How Much Do Solar Panels Cost?

National Average Range:
$10,980–$19,978 (before incentives)

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Solar Panel Installation Cost Guide

Updated: January 16, 2024

Reviewed by Joe Roberts remodeling expert. Written by

To provide you with the most accurate and up-to-date cost figures, we gather information from a variety of pricing databases, licensed contractors, and industry experts.

How much do residential solar panels cost?

On average, U.S. homeowners pay about $15,250 to install residential solar energy systems.

Getting photovoltaic solar panels for your home is the best way to switch to clean, renewable energy. It can also save you a ton of money in the long run.

The total cost of solar panels can vary dramatically depending on factors like where you live and how many solar panels you need. On the high end, solar panel installation can cost over $40,000. On the low end, it only costs a few thousand. It all depends. 

Additionally, none of these prices account for incentives like the federal investment tax credit (ITC), which can make your solar system up to 30% more affordable.

See how much solar installation costs in your area

Are solar panels worth the cost?

Solar is often worth its high price, but there’s a caveat: it takes years to see a return on a solar investment. Every solar system eventually pays for itself by bringing down the owner’s utility bills. The length of time between when you pay for your solar system and when it fully repays you for its costs is called the “payback period,” and it often lasts 9–12 years. After your panels pay themselves off, all the money they’ll save you is just gravy.

It’s also worth noting that solar panels don’t pay themselves off at equal speeds in all areas. If your state doesn’t offer net metering, you don’t get much sunlight where you live, or your area's standard electricity rates are meager, your payback period will be much longer. In some states, payback periods can stretch over 14 years.

So, while your solar system should eventually pay for itself, it might take too long to be worth the price. To really determine if solar energy is a sound investment for your home, you need to find out exactly how much you’ll pay for your system and how much money it will save you during its lifespan. We’ll help you approximate all that, but there’s no substitute for actually getting an installation quote from a solar company. 

Factors that can affect the price and value of your solar panels


Where you live will greatly impact the overall cost of your solar power system, and local market conditions are part of the reason. Depending on local policies, manufacturing rates, product popularity, and competition between providers, parts and labor costs vary.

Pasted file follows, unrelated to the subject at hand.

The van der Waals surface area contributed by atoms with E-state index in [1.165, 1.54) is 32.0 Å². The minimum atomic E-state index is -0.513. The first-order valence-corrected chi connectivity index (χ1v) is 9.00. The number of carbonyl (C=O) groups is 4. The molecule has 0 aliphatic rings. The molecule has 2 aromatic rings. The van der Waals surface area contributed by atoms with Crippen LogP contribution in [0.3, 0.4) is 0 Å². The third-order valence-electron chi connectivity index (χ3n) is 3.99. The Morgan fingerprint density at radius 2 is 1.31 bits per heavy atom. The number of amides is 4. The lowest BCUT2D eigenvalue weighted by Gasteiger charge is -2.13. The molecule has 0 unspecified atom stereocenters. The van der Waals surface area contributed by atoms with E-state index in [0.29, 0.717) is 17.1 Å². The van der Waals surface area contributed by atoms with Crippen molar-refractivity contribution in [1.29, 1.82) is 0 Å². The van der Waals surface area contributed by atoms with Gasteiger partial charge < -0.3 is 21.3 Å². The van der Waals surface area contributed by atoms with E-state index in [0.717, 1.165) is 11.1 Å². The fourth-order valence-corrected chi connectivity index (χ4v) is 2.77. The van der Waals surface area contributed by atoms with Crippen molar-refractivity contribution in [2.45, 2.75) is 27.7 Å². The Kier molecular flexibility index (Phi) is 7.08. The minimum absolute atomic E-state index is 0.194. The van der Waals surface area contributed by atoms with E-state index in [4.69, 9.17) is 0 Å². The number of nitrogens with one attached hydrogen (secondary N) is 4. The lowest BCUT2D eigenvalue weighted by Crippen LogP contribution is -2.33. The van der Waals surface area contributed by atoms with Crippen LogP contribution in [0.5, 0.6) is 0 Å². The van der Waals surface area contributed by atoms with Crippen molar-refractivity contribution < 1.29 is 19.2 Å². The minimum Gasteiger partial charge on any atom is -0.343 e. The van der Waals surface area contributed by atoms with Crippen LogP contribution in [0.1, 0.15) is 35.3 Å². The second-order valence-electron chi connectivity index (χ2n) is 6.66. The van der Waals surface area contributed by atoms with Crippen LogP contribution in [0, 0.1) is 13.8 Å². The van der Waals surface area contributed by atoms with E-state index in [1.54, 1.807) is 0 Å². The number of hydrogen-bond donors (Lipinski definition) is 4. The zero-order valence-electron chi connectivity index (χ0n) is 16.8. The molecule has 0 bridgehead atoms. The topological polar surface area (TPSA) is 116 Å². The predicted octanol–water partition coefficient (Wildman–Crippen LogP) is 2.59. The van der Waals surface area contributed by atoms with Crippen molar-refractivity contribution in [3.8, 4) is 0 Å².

Additionally, because of the shape of the earth and its angle relative to the sun, different states get different amounts of direct sunlight each day. If you live in a sunny state, each solar panel you install on your home will operate more efficiently and produce more electricity daily. If you live in a less sunny state, you’ll need more solar panels to produce the same amount of electricity, so your system will be more expensive. 

Since electricity rates from utility companies also vary by location, where you live can extend or shorten your payback period. In areas where the power company charges more for grid electricity, your solar panels will save you more money on your monthly electricity bills and pay themselves off quicker.

For example, solar system installation in Hawaii is more expensive than in many other states, but Hawaii’s electricity rates are the highest in the country. So, despite the state’s high costs for solar installation, you can save so much money by foregoing grid electricity in Hawaii that we’ve calculated that the state actually has the nation’s shortest solar payback period. That is, as long as your panels can completely offset your electric bill.

This table provides a quick overview of solar installation costs, electricity prices, and estimated payback periods in every state. 

Solar panel installation costs, electricity rates, and payback periods by state


Average solar system costs

Average cost of electricity (cents/kilowatt hour)

Estimated annual electric costs 

Estimated payback period





5.6–6.8 years





6.3–7.6 years





7.1—8.7 years





5.3–6.5 years





5.4–6.6 years





7–8.5 years





5.3–6.4 years





10.8–13.2 years





11.9–14.5 years





5.5–6.8 years





4.4–5.4 years





6.1–7.5 years





5.4–6.6 years





5.5–6.7 years





5.8–7.1 years





6–7.3 years





5.2–6.3 years





6.1–7.5 years





6.2–7.5 years





6.1–7.5 years





3–3.7 years





10.1–12.3 years





5.5–6.7 years





5.8–7.1 years





6–7.4 years





5.2–6.3 years





6.3–7.7 years





7.4–9.1 years

New Hampshire




6.1–7.4 years

New Jersey




4–4.9 years

New Mexico




4.9–6 years

New York




3.2–3.9 years

North Carolina




9.7–11.9 years

North Dakota




5.2–6.3 years





5.6–6.9 years





5.8–7.1 years





10.5–12.9 years





5.4–6.6 years

Rhode Island




1.4–1.7 years

South Carolina




7.2–8.8 years

South Dakota




9.4–11.5 years





5.8–7.1 years





7.5–9.1 years





10.1–12.4 years





6.6–8.1 years





5.6–6.8 years





5.6–6.9 years

West Virginia




5.6–6.8 years





10.7–13 years





6–7.3 years

Data as of January 2024. Solar installation prices are calculated post-federal tax incentives. State-by-state electricity prices are sourced from the U.S. Energy Information Administration. Annual electric costs are based on the U.S. residential average electricity consumption of 10,632 kWh/year. Payback periods calculated assuming solar panels completely offset energy bills.

Keep in mind that every price in this table is a simple estimate that may not accurately account for the specifics of your situation. For example, it doesn’t account for any state incentives. Therefore, you could pay more or less than we’ve stated for your solar system.